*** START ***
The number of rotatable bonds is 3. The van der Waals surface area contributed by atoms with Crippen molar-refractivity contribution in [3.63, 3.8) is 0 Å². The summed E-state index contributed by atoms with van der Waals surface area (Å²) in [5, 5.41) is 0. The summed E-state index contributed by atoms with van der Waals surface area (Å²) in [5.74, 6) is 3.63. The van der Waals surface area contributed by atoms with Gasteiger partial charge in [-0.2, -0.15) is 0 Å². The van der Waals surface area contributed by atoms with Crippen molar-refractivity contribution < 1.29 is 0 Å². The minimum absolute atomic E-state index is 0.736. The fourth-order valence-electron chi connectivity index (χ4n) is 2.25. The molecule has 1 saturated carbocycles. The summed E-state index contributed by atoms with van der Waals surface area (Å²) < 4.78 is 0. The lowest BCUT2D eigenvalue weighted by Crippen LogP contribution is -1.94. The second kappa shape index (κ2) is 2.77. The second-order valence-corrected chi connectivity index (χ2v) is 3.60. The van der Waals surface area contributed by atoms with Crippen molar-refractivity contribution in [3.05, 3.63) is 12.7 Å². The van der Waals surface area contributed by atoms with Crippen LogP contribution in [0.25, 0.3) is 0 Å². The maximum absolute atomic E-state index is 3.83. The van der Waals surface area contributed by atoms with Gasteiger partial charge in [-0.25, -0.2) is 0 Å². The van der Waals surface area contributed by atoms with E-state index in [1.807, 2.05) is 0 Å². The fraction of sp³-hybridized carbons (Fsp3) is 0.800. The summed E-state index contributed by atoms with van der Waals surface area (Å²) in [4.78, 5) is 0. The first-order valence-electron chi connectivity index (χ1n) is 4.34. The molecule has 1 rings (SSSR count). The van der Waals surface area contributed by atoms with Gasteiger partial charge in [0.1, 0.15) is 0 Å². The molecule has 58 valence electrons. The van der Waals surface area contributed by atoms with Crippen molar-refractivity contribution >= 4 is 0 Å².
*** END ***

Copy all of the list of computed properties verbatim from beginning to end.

The number of rotatable bonds is 3. The van der Waals surface area contributed by atoms with Crippen molar-refractivity contribution in [3.63, 3.8) is 0 Å². The summed E-state index contributed by atoms with van der Waals surface area (Å²) in [5, 5.41) is 0. The summed E-state index contributed by atoms with van der Waals surface area (Å²) in [5.74, 6) is 3.63. The van der Waals surface area contributed by atoms with Gasteiger partial charge in [-0.2, -0.15) is 0 Å². The van der Waals surface area contributed by atoms with Crippen molar-refractivity contribution < 1.29 is 0 Å². The minimum absolute atomic E-state index is 0.736. The fourth-order valence-electron chi connectivity index (χ4n) is 2.25. The molecule has 1 saturated carbocycles. The summed E-state index contributed by atoms with van der Waals surface area (Å²) < 4.78 is 0. The lowest BCUT2D eigenvalue weighted by Crippen LogP contribution is -1.94. The second kappa shape index (κ2) is 2.77. The second-order valence-corrected chi connectivity index (χ2v) is 3.60. The van der Waals surface area contributed by atoms with Crippen molar-refractivity contribution in [3.05, 3.63) is 12.7 Å². The van der Waals surface area contributed by atoms with Crippen LogP contribution in [0.25, 0.3) is 0 Å². The maximum absolute atomic E-state index is 3.83. The van der Waals surface area contributed by atoms with Gasteiger partial charge in [-0.25, -0.2) is 0 Å². The van der Waals surface area contributed by atoms with E-state index in [1.807, 2.05) is 0 Å². The fraction of sp³-hybridized carbons (Fsp3) is 0.800. The summed E-state index contributed by atoms with van der Waals surface area (Å²) in [4.78, 5) is 0. The first-order valence-electron chi connectivity index (χ1n) is 4.34. The molecule has 1 rings (SSSR count). The van der Waals surface area contributed by atoms with Gasteiger partial charge in [0.1, 0.15) is 0 Å². The molecule has 58 valence electrons. The van der Waals surface area contributed by atoms with Crippen molar-refractivity contribution >= 4 is 0 Å².